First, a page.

If you want to get a hold of me for professional purposes, I recommend that you start by connecting with me on LinkedIn.

If you need a quick synopsis, here are the basics:

Portfolio, Program, and Project Management

  • Portfolio Management: 5-700 projects in-flight annually, portfolio spend $100MM+
  • Program Management: 3 to 7 year programs containing from 3 to 35 projects in the structure
  • Project Management: Complex individual projects (budgets $25MM+, team size up to 370), usually crossing multiple legal entities, international borders, or multiple departments. Types of projects include:
    • New product and service development;
    • Customer Resource Management (CRM) customizations and conversions;
    • Mergers and acquisitions;
    • Down-sizing;
    • On-shoring/off-shoring and out-sourcing/in-sourcing;
    • New office construction;
  • Methodology Development: designing policy, standard, tools, templates, and processes to support both waterfall (iterative and single) and Agile delivery methodologies
  • Job Family Development: job descriptions, pay bands, compensation design, skills (hard and soft) development
  • Within the project space I have played the following roles:
    1. Within the line of business:
      • Portfolio Director;
      • PMO Director;
      • EPMO Manager; and
      • Methodology Owner and Coach; and
    2. Within a project team:
      • Executive Sponsor;
      • Program / Project Manager;
      • Change Manager;
      • Business Analyst and Business Systems Analyst;
      • Business Architect and Solution Architect (my solution architecture experience was good for the time and place, but is no longer marketable);
      • Developer (if you’re looking for a developer, don’t call me… I wasn’t really good at it); and
      • Tester.

Change Management

  • Customer-facing changes
  • Colleague-facing changes

Process Engineering

  • Kaizen
  • Lean Six Sigma

Internet / Intranet / Extranet

  • Between 1995 and 2006, I have designed and maintained more than 40 unique web sites (or families of related web sites with shared branding and infrastructures) that serve customers or colleagues, including some behind paywalls. Generally speaking, I don’t do web work myself any more in a professional context, as there are more skilled designers available, although I continue to be involved in web work relating to projects that I have held in my portfolio at an advisory level.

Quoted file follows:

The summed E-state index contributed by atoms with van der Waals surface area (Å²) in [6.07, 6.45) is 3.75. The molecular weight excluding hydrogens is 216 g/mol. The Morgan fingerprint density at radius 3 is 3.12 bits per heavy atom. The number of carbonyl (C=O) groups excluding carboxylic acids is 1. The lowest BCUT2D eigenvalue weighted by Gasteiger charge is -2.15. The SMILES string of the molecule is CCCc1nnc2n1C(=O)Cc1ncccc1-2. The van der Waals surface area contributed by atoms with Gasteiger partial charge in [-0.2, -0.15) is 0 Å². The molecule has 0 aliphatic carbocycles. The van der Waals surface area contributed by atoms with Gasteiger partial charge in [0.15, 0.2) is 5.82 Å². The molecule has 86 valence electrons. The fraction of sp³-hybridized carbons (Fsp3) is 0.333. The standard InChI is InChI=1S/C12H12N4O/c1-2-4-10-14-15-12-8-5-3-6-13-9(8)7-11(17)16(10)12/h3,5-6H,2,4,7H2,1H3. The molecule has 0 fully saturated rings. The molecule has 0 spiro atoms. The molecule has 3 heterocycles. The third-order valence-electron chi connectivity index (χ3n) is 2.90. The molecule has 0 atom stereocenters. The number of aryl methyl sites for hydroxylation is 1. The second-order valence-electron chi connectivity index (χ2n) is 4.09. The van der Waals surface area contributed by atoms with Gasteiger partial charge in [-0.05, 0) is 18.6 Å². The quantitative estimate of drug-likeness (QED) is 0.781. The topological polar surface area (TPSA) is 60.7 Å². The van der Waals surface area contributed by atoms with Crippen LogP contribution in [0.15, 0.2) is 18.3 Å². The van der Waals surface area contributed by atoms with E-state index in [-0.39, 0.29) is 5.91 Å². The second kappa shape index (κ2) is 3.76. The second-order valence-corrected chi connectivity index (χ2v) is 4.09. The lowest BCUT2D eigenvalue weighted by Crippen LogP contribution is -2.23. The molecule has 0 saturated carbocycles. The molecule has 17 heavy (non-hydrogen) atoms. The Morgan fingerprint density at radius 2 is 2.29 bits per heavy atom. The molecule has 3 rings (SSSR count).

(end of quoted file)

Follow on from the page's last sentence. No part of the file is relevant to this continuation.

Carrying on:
Over the years, I have played a number of roles in addition to my core focus of portfolio, program, and project management, including:

  • Start-up Entrepreneur. For the period between 1994 and 2000, I created a string of startup technology companies (mainframe and minicomputer parts brokerage, failover environments, information security, resume blaster, eCommerce hosting);
  • Operations management. Usually, this is the result of a need to run new departments I have created as part of a project, for periods up to 6 months post-launch, while transitioning management to new personnel once operations are normalized);
  • Training and development. This is specific to portfolio, program, and project management topics including of business and technology executives (portfolio management, executive sponsors, product owners), project managers, business analysts, and change managers;
  • Public speaking. Thus far, I’ve been engaged to present on LGBTQ2+, indigenous, environmental issues, arts, science, and failover environments;
  • MacGyver. I spent a year as a consultant without a portfolio, tasked with finding sub-optimal teams and environments and leaning in to find creative solutions to improve operations. This might have been the most fun I have ever had, professionally; and
  • Philanthropist. I am the co-founder of the Pale Blue Dot Foundation. I’m also a fund-raiser, content generator, and researcher.

I have done other work, but I sincerely doubt that I will ever be paid again to be any of the laundry list of things I have done for money over the course of my life. It’s a long, meandering list. I’ve been a dishwasher, busboy, hostess, bartender, cashier, assembly line worker, occupational therapist (geriatrics ward), technical manual writer, muralist, poet, calligraphist, trade show shill, marketing assistant, stablehand, and Kirby vacuum cleaner salesperson. The shortest duration of all of those would be cashier on the breakfast shift at Mickey’s Restaurant (2 shifts), only because it took longer to train me on Kirby sales (3 days) before my first-and-last day of knocking on doors to actually sell them. The longest-held of these positions would be dishwasher, busybody, and bartender, as I am still doing these at home to this very day, although I no longer earn minimum wage or tips for the performance of these duties.